Introduction: 100 Yr Old Barn Board Shelf

About: I build, I write, I film... Mostly a woodworker.

Sometimes the story is more interesting than the project.

Some time ago, a friend came to the door and put this piece of 100 year old barn board in my hands. This was a piece of wood from her family farm — specifically from the family barn. The barn had fallen down, and the property was no longer in the family.

She only asked for two things. First, the big nails sticking out of one end needed to stay. And Second, she wanted it turned into some sort of shelf.

There would be no finish, no planing, no pristine clean joints. This was a rough piece of barnboard and it was going to stay a rough piece of barnboard.

But it would be a very special memento to her.

Step 1: Option: Video Build

If you would prefer, you can watch a video of this project build. Otherwise, read on!

Step 2: Save the Nails!

These nails needed to be saved, but they were most definitely in the way. So, the first step was to remove these three nails and put them aside. Later, I used a hacksaw to cut them down so that when they were reinstalled they would no longer stick through the back.

Step 3: Rough Out Some Ideas

My friend managed to procure another board from the barn. This gave me a bit more material to work with, so I could leave the original board intact and use this one for the shelf and brackets. However, it was full of nails. So those also needed to be removed before using any power tools on this.

I cut a chunk off of this board, and it fell into two pieces, due to a split. The one piece was just about right for a shelf. The other piece I cut two triangular sections from to provide brackets.

If you watch the video you will see that I used a tablesaw and bandsaw. However, keep in mind that this is a rough barnboard project. You could do almost all of the cuts with a jigsaw or handheld circular saw. (Or even a hand saw if you were feeling energetic!)

Step 4: Mocking It Up.

Here, I am mocking up a design with some pieces. I compared the look of one shelf support bracket versus two, and I thought that two looked better. The shelf is a bit big a this point, but on the whole this first design is what I decided to build.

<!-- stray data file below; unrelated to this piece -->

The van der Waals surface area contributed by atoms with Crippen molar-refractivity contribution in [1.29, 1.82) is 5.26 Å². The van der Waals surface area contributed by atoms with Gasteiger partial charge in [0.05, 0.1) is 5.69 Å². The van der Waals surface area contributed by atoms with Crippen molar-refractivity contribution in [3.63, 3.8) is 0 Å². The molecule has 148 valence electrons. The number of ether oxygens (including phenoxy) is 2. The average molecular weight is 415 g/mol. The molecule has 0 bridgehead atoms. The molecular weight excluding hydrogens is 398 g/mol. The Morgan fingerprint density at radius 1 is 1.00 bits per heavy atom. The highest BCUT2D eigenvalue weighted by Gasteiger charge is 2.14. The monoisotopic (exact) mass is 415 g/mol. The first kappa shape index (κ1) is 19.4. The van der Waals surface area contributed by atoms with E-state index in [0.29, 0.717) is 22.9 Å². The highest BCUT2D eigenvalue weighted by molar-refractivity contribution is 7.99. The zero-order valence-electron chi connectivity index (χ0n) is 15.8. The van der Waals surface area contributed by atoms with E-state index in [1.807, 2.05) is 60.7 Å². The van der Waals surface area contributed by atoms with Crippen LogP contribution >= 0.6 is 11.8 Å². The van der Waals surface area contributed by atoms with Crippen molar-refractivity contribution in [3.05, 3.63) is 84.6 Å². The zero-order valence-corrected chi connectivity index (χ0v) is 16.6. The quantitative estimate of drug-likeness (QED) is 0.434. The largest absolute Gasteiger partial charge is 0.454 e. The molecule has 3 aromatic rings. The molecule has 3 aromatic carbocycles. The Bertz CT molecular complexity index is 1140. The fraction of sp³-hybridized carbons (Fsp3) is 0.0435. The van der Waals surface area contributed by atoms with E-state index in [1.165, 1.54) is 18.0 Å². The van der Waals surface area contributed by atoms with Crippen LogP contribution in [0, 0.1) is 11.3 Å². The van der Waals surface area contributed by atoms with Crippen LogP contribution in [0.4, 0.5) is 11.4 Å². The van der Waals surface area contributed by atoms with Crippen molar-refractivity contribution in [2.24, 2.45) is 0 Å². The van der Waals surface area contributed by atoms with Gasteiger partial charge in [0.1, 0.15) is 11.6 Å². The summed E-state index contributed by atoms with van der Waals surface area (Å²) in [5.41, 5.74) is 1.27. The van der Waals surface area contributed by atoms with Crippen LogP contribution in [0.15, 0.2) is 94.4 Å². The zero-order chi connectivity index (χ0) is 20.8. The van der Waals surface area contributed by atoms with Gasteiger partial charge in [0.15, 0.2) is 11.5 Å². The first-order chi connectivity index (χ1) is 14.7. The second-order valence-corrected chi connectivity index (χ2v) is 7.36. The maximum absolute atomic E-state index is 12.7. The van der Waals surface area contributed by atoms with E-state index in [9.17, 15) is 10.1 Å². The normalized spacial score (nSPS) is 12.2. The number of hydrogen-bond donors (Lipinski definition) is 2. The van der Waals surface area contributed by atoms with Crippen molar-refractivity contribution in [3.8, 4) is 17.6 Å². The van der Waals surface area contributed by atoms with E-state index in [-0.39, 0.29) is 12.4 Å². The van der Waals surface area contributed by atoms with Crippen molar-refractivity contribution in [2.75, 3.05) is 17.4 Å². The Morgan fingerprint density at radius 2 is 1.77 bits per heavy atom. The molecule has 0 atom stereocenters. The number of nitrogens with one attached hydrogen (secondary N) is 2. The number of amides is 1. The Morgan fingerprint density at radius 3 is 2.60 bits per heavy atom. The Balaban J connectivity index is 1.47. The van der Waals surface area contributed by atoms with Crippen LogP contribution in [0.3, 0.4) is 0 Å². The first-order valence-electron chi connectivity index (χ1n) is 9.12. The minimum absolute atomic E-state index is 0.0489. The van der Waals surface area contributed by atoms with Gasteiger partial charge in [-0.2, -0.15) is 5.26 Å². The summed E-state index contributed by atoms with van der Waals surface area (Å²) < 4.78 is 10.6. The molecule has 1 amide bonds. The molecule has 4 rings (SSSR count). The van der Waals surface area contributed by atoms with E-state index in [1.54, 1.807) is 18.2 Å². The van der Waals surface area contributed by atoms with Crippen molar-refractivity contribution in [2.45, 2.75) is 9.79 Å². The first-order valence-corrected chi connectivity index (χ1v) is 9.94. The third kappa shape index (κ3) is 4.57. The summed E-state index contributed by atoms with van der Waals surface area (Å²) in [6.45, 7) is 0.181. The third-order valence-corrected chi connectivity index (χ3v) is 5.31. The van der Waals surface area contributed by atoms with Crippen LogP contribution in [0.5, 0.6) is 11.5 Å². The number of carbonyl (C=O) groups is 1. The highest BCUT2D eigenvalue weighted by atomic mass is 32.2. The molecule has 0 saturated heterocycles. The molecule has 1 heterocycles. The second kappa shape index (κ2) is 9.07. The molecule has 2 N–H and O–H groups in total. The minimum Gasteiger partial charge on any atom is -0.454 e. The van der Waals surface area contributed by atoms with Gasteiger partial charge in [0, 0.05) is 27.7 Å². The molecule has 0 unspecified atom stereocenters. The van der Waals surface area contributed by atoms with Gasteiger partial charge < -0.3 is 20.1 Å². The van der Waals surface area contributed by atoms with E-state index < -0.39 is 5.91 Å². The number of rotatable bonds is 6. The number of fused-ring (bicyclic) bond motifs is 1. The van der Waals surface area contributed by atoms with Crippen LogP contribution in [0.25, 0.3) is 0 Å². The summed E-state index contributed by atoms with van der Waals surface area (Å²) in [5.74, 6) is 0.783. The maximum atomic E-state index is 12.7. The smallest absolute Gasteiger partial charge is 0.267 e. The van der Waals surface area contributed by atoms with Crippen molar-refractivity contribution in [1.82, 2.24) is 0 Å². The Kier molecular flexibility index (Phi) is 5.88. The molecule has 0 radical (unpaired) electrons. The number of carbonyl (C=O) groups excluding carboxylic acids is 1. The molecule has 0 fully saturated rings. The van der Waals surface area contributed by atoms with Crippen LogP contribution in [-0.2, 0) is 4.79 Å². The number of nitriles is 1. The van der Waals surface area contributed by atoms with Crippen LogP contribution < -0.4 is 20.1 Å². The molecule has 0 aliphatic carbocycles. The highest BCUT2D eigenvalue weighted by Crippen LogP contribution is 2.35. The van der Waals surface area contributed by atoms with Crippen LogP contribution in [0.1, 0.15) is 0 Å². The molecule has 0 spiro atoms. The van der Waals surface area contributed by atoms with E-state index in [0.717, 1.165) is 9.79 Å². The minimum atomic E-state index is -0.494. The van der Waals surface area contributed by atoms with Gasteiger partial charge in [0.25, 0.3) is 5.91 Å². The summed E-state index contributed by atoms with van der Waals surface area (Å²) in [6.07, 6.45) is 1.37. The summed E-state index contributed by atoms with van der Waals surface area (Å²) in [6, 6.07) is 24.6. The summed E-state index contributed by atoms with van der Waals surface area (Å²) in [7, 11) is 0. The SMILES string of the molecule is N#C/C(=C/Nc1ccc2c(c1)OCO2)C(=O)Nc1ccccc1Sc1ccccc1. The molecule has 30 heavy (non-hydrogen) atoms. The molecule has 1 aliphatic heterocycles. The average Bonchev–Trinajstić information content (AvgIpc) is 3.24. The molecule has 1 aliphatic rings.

Step 5: Reinforcement

I ripped the shelf down to four inches in width. I then drill three holes in it each about two-three inches long, and glued in some dowels. The shelf had some deep cracks that I wanted to reinforce in a hidden way. These dowels were then cut off flush with the back once the glue had dried.

The large board also needed some reinforcement.

There was a pretty pronounced crack in the large board that would serve as the back of the project. The shelf would serve as reinforcement for the lower part. For the top, I traced out a piece of thin 1/8" plywood and routed out a shallow recess in the back of the board with a trim router.

I then glued and clamped the plywood into that recess.

Step 6: Putting It Together

The shelf and brackets were then positioned in a pleasing manner on the backer board. I marked their locations and then removed them and drilled holes for screws from the front. In this way I could locate the screws exactly in the center of the boards. I then flipped the boards over and countersuck the holes from the back.

I applied some woodglue to the shelf, clamped it into position, and then screwed in two screws from behind.

In many ways, this is a strange project for me. I am so used to planing and sanding things smooth, and working to have clean and tight joints. This is all rough, and the ends are most definitely NOT straight.

Step 7: Remember the Nails!

It's now time to replace those nails that I saved.

Earlier I had used a hacksaw to cut the nails short so that they did not stick through the back of the board.

I then added some tape to the back of the board, so that the epoxy would not leak through.

I mixed up some five minute epoxy and used that to glue the three nails into position. Two nails were set flush with the face, and one is left sticking out. It could serve as a hook to hold a hat or a set of keys or some such.

Step 8: Hanger

I used a forstner bit to drill a shallow recess at the top of the back of the board. This is so the project will sit flush on the wall when hanging on a nail or screw. I also added a serrated hanger strap across the top of the hole.

In the next photo you can see how it hangs nicely flush to the wall.

Step 9: Photo Gallery

Here are several photos of the finished project.

Now I said at the beginning that there was no finish. However, I did thoroughly brush it (with a dustpan brush) several times to clean the pieces. I also went over it lightly with some 150 grit sandpaper to make sure that there were no splinters or other roughness.

My friend will be looking for a piece of mirror to glue to this. She also saw the leftover wood and persuaded me to make her a second one -- she might keep that or pass it on to one of her relatives.